Infineon Technologies AG is close to a deal to acquire Cypress Semiconductor Corp., according to people familiar with the matter.

The companies could announce an agreement valuing Cypress Semi at almost $10 billion, including debt, as soon as Monday, said the people, who asked not to be identified as the details aren’t public. Infineon will pay $23 to $24 per share for Cypress Semi, two of the people said, a premium of more than 50% over the stock price before Bloomberg reported last week that the chipmaker was considering a sale after receiving takeover interest.

Cypress Semi shares closed at $17.82 on Friday, giving the company a market value of $6.5 billion.

A representative for San Jose-based Cypress Semi declined to comment. A representative for Neubiberg, Germany-based Infineon didn’t immediately respond to a request for comment.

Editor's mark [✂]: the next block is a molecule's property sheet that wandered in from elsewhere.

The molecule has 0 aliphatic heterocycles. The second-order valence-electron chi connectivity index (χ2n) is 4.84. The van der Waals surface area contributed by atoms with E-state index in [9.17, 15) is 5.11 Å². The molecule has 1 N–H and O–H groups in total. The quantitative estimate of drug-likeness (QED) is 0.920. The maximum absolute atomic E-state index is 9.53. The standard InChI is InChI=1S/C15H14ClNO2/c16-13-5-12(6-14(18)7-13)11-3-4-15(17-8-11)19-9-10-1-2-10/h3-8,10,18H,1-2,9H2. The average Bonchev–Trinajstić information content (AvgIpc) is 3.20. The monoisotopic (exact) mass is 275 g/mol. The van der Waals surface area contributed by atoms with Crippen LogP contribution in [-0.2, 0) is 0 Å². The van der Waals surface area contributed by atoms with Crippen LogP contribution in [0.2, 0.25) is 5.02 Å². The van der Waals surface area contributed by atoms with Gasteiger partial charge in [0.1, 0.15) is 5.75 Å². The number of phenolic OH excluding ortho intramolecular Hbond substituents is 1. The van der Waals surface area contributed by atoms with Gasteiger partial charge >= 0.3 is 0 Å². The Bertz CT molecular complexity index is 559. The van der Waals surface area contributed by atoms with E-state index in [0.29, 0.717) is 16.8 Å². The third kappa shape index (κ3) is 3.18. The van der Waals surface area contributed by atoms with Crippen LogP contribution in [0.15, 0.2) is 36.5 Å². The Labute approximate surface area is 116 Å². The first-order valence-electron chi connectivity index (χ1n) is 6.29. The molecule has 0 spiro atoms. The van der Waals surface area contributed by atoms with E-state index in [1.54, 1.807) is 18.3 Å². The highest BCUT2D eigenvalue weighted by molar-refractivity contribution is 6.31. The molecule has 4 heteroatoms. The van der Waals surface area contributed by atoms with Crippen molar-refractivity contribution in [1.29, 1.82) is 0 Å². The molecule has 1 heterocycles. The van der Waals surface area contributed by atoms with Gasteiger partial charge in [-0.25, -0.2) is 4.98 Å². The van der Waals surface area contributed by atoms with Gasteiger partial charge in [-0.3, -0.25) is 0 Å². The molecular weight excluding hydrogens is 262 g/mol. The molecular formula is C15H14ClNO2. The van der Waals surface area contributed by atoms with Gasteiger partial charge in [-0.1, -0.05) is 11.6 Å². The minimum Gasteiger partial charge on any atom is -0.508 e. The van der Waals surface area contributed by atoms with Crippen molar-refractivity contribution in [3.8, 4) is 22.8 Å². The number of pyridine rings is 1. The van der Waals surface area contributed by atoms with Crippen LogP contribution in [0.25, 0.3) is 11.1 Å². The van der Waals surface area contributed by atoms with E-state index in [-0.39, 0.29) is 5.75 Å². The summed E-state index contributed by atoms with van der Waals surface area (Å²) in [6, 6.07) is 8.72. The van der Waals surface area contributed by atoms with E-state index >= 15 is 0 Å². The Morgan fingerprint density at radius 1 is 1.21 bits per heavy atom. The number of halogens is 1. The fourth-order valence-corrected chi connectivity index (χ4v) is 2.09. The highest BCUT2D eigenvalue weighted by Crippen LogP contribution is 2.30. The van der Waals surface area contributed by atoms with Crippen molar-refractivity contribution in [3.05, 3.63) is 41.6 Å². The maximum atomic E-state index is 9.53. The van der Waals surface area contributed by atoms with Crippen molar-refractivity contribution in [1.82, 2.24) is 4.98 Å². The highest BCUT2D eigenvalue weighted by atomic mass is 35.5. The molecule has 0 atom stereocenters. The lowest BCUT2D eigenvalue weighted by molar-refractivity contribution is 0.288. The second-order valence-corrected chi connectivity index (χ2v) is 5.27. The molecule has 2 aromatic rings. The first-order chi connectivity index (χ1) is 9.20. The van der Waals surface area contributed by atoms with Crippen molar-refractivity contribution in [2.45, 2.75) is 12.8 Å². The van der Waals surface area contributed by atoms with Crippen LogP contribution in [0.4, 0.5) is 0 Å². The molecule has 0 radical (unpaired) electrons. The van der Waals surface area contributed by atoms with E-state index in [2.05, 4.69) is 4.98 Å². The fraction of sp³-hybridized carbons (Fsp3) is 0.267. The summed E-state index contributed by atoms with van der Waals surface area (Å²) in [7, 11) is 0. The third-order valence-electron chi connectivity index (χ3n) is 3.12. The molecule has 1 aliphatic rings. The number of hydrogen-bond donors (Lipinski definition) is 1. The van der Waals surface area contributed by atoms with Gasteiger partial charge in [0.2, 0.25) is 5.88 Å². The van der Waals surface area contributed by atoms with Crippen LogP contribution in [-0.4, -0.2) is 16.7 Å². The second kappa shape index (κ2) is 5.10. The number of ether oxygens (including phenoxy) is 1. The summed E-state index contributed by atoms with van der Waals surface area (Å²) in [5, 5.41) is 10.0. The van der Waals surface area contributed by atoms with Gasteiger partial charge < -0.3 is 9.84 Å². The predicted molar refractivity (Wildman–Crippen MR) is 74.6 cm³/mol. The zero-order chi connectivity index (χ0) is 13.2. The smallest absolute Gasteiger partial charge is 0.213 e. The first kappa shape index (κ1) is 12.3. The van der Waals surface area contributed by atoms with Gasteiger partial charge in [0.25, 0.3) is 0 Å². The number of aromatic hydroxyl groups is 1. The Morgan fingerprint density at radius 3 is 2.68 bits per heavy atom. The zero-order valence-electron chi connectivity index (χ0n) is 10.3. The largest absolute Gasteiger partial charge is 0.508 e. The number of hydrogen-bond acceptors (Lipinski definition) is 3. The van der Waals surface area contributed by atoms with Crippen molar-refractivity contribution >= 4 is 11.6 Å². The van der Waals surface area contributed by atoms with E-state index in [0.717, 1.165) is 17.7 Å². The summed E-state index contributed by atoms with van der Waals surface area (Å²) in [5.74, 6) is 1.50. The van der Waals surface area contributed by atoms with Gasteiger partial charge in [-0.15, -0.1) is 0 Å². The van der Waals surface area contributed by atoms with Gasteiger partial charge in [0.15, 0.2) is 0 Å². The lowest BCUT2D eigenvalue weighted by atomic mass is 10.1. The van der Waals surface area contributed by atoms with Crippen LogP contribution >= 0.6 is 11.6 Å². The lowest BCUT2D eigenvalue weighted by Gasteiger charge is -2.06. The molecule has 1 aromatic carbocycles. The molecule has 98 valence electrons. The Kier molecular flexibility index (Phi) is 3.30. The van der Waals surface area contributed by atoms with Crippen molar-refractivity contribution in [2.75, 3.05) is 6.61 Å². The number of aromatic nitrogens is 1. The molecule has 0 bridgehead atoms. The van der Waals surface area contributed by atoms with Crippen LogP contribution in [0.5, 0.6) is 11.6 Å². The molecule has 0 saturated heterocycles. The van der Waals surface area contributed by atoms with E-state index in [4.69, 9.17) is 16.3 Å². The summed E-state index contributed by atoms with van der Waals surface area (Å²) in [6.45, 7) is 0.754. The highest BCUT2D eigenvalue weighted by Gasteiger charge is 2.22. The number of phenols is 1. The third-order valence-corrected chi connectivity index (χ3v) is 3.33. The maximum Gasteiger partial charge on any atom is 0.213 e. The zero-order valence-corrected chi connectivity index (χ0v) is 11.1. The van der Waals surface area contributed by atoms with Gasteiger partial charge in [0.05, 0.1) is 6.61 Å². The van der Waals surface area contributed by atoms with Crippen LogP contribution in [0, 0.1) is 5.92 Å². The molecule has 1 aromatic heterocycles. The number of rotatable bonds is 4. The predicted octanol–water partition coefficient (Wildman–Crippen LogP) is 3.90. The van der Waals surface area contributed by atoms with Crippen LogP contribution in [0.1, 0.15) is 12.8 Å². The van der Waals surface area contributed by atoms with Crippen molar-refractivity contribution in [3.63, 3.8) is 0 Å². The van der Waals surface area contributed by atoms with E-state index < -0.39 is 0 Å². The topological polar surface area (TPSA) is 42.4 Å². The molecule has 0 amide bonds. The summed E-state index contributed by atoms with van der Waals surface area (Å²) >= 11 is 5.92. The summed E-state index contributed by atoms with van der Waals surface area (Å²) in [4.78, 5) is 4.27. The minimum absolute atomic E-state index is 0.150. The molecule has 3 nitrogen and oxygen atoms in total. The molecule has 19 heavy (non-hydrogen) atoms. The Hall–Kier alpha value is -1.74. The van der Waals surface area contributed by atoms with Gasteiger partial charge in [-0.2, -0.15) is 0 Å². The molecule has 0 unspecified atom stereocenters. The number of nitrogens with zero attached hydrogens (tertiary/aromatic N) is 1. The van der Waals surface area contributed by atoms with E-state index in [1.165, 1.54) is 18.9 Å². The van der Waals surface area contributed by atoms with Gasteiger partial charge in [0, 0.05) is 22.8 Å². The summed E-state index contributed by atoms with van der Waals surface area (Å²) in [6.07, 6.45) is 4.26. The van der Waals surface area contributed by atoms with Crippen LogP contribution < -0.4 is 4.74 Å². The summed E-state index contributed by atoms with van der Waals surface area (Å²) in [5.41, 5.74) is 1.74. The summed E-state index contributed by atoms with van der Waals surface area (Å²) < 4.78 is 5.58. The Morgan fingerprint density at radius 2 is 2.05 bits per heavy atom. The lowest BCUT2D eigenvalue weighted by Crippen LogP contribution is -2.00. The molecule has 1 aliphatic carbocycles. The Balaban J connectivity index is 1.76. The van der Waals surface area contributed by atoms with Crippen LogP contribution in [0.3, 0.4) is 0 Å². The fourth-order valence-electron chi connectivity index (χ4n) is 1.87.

Infineon, with a market value of 18.2 billion euros ($20 billion) has mostly sat on the sidelines over the past five years as the semiconductor industry has been reshaped by dealmaking. In 2017, it terminated an agreement to acquire the Wolfspeed Power unit of LED and lighting maker Cree Inc. after a U.S. national security review.

Infineon’s shares have lost almost a third of their value over the past year, with the chipmaker twice revising its forecasts amid global economic uncertainties and a slowdown in car sales in China.

Cypress Semi designs and manufactures flash memory chips and microcontrollers, or chips used for powering small electronic devices.

The company has been trying to recast itself as a provider of chips for use in vehicles and the growing market for so-called internet of things, the push by the electronics industry to connect devices. It’s told investors it expects its automotive business to grow 8% to 12% over the next five years and its IoT unit to expand at as much as 14% in that period.

Annual revenue, helped by an acquisition, has more than doubled in five years to $2.5 billion in 2018. Analysts are predicting that sales growth will disappear this year, forecasting a contraction of about 11%, according to the average of analysts’ estimates from data compiled by Bloomberg.